Rehab, the cats behind Gap's Sound of Color effort, just produced a series of videos for Kenneth Cole's most current campaign "We All Walk in Different Shoes," put together by Kenneth Cole's in-house creative crew.
As always with Kenneth Cole, the campaign exploits the language of fashion to raise awareness for popular social issues. (Or maybe it's the other way around.) At left is the creative for Regan Hofmann's HIV video. See other shorts -- including stories about a Sikh businessman and a duo of Israeli and Palestinian film directors -- at KennethCole.com/Thinkers.
And here's the campaign blog, Awearness, which generated winces all around with the all-caps tagline, "To be aware is more important than what you wear."
We dig Rehab's audio/visual spin on an old Kenneth Cole agenda. But we can't say we're crazy about using tacky puns like "Awearness" to generate trendy cause mojo.
While we're not sure what making a bed has to do with a hospital's ability to successfully perform a hip replacement or being ranked tops among all hospital responding to a heart attack, we do like this new commercial from Boston-based Winsper for Exeter Hospital. Oh wait, we get it. Attention to detail. After all, a well made bed is certainly as important as performing open heart surgery.
OK. We jest. We get the analogy. Besides, the spot is just very soothing and who doesn't want to be soothed when faced with a nerve-racking hospital stay? Not us. We've been there.
Penny Denialer, the well-preserved materfamilias of Mackenzie Investments' "Denialers" campaign, began appearing in rich media ads on popular Canadian websites last week.
See her on Sweetspot.ca (you'll have to scroll way down). When engaged she'll say something decidedly wise like, "Whoever said money can't buy happiness was obviously shopping at the wrong website. Look at that." Then she'll stare with vacant Valley awe at the content of the page.
The ad invites traffic to burnrate.ca, where they can meet the Denialers, watch money burst into flames, and find out how to keep theirs from going up in smoke.
Put together by Lowe Roche, Toronto.
According to Collective Intellect, which tracked brand lift for advertisers before and after the Academy Awards, Dove outdid 10 other major advertisers, elevating its position 500 percent with pre-show buzz.
Consistency, and refining an old model, were probably key. Dove rehashed last year's campaign strategy: appealing to audience members to produce and rate ads for its Cream Oil product. The winner was a woman named Celeste Wouden, whose spot lacks the slapstick, paging-Cartoon-Network! feel we've come to expect from UGC efforts. In fact, it looks like a stock Dove commercial (and for WAY less money).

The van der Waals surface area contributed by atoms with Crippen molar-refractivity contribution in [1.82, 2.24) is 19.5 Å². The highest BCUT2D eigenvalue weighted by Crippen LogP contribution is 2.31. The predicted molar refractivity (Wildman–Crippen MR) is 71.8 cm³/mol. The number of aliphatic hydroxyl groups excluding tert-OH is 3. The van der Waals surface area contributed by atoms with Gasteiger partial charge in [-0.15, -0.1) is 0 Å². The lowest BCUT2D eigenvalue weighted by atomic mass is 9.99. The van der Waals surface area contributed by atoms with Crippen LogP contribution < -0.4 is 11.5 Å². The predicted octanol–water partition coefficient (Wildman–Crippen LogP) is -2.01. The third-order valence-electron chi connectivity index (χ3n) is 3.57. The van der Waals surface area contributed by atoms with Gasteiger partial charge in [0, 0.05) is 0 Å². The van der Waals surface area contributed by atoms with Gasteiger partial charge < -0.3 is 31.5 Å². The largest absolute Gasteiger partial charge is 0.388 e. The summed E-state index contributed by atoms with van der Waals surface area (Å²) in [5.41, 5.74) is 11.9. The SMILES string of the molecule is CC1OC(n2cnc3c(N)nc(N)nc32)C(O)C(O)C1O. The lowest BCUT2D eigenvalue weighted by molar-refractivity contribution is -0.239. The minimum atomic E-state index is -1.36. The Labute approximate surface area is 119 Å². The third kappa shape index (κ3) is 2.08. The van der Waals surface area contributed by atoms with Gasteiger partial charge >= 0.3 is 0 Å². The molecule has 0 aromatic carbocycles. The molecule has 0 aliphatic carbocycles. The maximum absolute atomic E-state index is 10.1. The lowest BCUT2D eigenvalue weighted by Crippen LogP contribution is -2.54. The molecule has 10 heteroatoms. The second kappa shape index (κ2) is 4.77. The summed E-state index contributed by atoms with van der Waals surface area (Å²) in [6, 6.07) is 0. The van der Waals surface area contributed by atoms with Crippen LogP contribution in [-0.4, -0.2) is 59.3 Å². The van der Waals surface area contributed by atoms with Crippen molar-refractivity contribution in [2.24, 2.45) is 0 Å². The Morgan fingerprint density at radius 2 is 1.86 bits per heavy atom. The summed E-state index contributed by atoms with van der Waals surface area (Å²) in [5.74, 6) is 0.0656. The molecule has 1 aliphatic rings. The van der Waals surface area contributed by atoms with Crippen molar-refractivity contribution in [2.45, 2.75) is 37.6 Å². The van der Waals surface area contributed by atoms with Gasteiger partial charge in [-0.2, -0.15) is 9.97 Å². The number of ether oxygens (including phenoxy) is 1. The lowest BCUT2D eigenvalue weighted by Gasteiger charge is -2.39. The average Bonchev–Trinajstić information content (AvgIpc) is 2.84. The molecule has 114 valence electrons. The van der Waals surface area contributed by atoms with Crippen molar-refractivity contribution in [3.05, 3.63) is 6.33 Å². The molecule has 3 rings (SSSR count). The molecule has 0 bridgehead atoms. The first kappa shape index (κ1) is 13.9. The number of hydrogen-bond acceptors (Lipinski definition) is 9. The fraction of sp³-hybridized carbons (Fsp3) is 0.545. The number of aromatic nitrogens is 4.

Watch the ad at DoveCreamOil.com. Runners-up can be seen in the gallery.
Yarg. To promote The Ruins -- a movie that, from what we can tell, is all about evil parasitic vines -- Ralph & Co. is encouraging internet users to disseminate this genuinely icky video. It literally hurts to watch and reminds us of this one time we had an ingrown hair that kept growing under our skin until finally... well, forget it.
Killer vines. Okay. Guess that's scarier than improbable monsters. But is it scarier than toothy vaginas and randy chlamydia?!! Well, maybe.
Pot Noodle's latest spot (released just in time for St. Patrick's Day!) isn't super-appetizing, but it kept us watching. It's a spoof on Guinness' Tipping Point, where a domino effect travels from a luxe office to the seedy interior of a village overflowing with costumed extras from every movie set ever.
Alternatively, Pot Noodle's Tipping Pot starts out with farts, bars and cigarette cartons before traveling through somebody's working-class home and ending ... well, you can guess.
We're not eating that. But we did make a dry coughing sound that approached a laugh, so ... cheers. See AKQA's previous Pot Noodle viral effort.
To celebrate the birth of four distinct company arms (with four unique specializations), The CementWorks launched a baby shower campaign for quadruplets. Watch the intro on their website -- very cute. (Possibly painful.)
Dividing itself into four realms followed the logic of "growing big by growing small." Read more about The CementBloc, The IronWorks, The StoneWorks and The CementBond.
An agency with industrial chic. Ayn Rand would be so proud.
Test your breath on an innocent bystander, courtesy of Scope and the fine people at Dentsu and Crush (Toronto). What have you got to lose? It won't be the last thing that attacks your ego today.
To show consumers their wannabe Hot Pockets are loaded with pizza stuff, Pizza Pops enlisted Cossette, Toronto, which got some boys that remind us of Smosh to star in these spots, Woodchipper and Campers. In each, the boys get a Pizza Pop to explode -- with results that would make Wes Craven beam. (Guess this whole dumbing-down-for-YouTube thing isn't over yet.)
The spots drive traffic to www.PizzaPopsareLoaded.com, which was hijacked by Citizens Against Pizza Pops, which is actually located at www.PizzaPops.ca. It has testimonials from people with pizza guts on their faces.
And that's about it, really.
OK, OK, we'll cover it. Geez. Just because all everyone thinks we write about here are boobs and booty doesn't mean we're always going to cover the latest nudie film from Abercrombie & Fitch. But, since you beg, we aim to oblige so here it is in all it's NSFW glory.
We could comment on how it degrades human morality or how, conversely, it celebrates one of the most normal human states we know, nudity, but we're not going to burden you with endless pontification that would amount to nothing more than endless babble. Speaking of endless babble, have we reached our word count so this text will properly wrap around the ubiquitous (obligatory?) racy image we've included here for you?